Ex-Interior Secy: EPA Should Oversee Offshore Ops

Former U.S. Interior Secretary Bruce Babbitt said Sunday on Platts Energy Week that enforcement of offshore oil and gas operations should be moved from the Interior Department to the Environmental Protection Agency (EPA). 

In an interview with program host Bill Loveless, Babbitt said a proposed reorganization by Ken Salazar, the current interior secretary, to form a separate office for offshore enforcement at Interior is insufficient to protect against major accidents, such as the Deepwater Horizon oil spill spreading across the Gulf of Mexico. 

"I think Salazar is basically rearranging the chairs on the deck of the Titanic," Babbitt said on the TV program, which airs on W*USA in Washington, D.C. 

"I think we need a much more structured reform," he said. "The Interior Department can supervise collecting the money and giving licenses, but we need an absolutely independent regulator, and I think EPA's the logical choice." 

Salazar in May proposed breaking Interior's Minerals Management Service (MMS) into three separate offices responsible for issuing permits for offshore wells, collecting revenue from those operations and enforcing safety requirements. 

Salazar called for the overhaul in response to claims that lax oversight by MMS had contributed to the April 20 explosion of the Deepwater Horizon drilling rig working on a deepwater well owned by BP and other companies. 

Those claims, combined with reports from Congress and Interior's inspector general of inappropriate contacts between MMS personnel and the industry, have triggered calls by some lawmakers that Salazar's proposal does not go far enough. 

"The industry has essentially been self-regulating," said Babbitt, a Democrat, who was President Bill Clinton's interior secretary from 1993 to 2001. "It may have been OK in the day when all the drilling was on land, and the consequences of an accident weren't that great. But over time, the industry has gone from land to shallow water to deepwater and ultra deepwater, and the risks have ratcheted enormously, and the regulatory process has not kept up with it." 

Babbitt said lighter regulation of industries generally, across both Democratic and Republican administrations, influenced policies at MMS. But he maintained that the changes grew distorted during the administration of President George W. Bush.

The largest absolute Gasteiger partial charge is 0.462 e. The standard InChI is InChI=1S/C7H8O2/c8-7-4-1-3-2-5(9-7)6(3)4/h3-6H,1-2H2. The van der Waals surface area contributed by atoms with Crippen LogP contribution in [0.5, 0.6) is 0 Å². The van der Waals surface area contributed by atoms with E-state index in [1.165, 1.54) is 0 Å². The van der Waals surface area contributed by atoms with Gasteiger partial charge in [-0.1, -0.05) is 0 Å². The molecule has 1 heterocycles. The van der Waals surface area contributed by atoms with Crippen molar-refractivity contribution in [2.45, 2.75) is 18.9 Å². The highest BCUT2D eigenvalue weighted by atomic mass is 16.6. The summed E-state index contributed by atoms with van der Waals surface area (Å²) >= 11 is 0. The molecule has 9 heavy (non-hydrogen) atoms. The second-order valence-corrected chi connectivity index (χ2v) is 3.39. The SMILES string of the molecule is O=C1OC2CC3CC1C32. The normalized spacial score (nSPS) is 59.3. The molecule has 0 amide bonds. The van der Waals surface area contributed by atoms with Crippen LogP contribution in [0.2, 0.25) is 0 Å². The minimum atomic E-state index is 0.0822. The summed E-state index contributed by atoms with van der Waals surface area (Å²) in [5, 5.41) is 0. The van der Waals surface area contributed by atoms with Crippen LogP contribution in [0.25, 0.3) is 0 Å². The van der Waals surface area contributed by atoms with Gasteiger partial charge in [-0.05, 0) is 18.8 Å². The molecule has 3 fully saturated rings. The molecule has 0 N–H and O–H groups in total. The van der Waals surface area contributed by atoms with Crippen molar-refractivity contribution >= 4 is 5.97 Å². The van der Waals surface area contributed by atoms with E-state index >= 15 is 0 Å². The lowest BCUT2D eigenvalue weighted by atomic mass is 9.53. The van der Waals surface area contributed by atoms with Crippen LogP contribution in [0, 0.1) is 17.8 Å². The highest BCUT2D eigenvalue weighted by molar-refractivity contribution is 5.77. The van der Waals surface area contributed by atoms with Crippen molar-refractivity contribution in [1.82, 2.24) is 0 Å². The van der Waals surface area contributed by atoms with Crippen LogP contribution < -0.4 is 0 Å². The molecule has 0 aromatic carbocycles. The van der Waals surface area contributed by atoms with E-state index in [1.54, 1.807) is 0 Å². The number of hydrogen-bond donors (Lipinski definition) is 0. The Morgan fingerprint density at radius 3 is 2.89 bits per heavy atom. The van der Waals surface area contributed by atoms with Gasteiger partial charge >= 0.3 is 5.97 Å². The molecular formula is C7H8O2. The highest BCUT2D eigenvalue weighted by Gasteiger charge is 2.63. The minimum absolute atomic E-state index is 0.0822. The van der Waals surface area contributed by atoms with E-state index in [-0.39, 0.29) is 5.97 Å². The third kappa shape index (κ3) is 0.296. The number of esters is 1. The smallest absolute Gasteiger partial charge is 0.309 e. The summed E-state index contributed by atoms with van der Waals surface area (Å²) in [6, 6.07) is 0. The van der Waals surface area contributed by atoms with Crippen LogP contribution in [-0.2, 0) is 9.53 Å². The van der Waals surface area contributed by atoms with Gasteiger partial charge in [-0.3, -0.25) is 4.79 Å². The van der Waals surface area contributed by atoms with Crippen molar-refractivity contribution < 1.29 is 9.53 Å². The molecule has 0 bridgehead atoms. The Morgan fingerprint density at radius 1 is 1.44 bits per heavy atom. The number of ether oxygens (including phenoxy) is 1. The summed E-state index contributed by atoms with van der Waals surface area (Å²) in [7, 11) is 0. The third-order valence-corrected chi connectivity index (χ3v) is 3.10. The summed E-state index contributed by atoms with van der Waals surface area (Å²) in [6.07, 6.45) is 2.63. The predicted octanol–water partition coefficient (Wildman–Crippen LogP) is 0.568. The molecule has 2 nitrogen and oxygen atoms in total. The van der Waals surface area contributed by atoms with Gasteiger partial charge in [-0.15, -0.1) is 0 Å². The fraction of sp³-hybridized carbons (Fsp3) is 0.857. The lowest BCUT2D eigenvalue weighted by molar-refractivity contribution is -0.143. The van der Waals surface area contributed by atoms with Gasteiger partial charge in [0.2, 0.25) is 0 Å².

"The corruption that has crept into the agency is a relatively recent phenomenon coming out of the deregulatory ethic that crept up during the Bush administration," he said.

In addition to regulatory reforms, Babbitt called for an oil and gas industry organization to promote safe practices. He said a model is the Institute of Nuclear Power Operations, which the nuclear energy industry formed after the Three Mile Island accident in Pennsylvania in 1979. 

Babbitt served on a commission appointed by President Jimmy Carter to investigate the Three Mile Island accident. 

Babbitt also said he has offered advice to the White House, where President Barack Obama is forming a commission to look into the Deepwater Horizon disaster. 

"Stay away from politicians and look far and wide for non-industry technical expertise," he said. "You don't want industry people but you do want people who understand the industry. That drives you to a fair number of people who have academic experience in this area. And find people who have no stake in the outcome of the deliberations."

Obama in May named former Florida Senator Bob Graham, a Democrat, and former Environmental Protection Agency Director William Reilly, a Republican, to head the commission. So far, Graham and Reilly are the only ones appointed to the commission.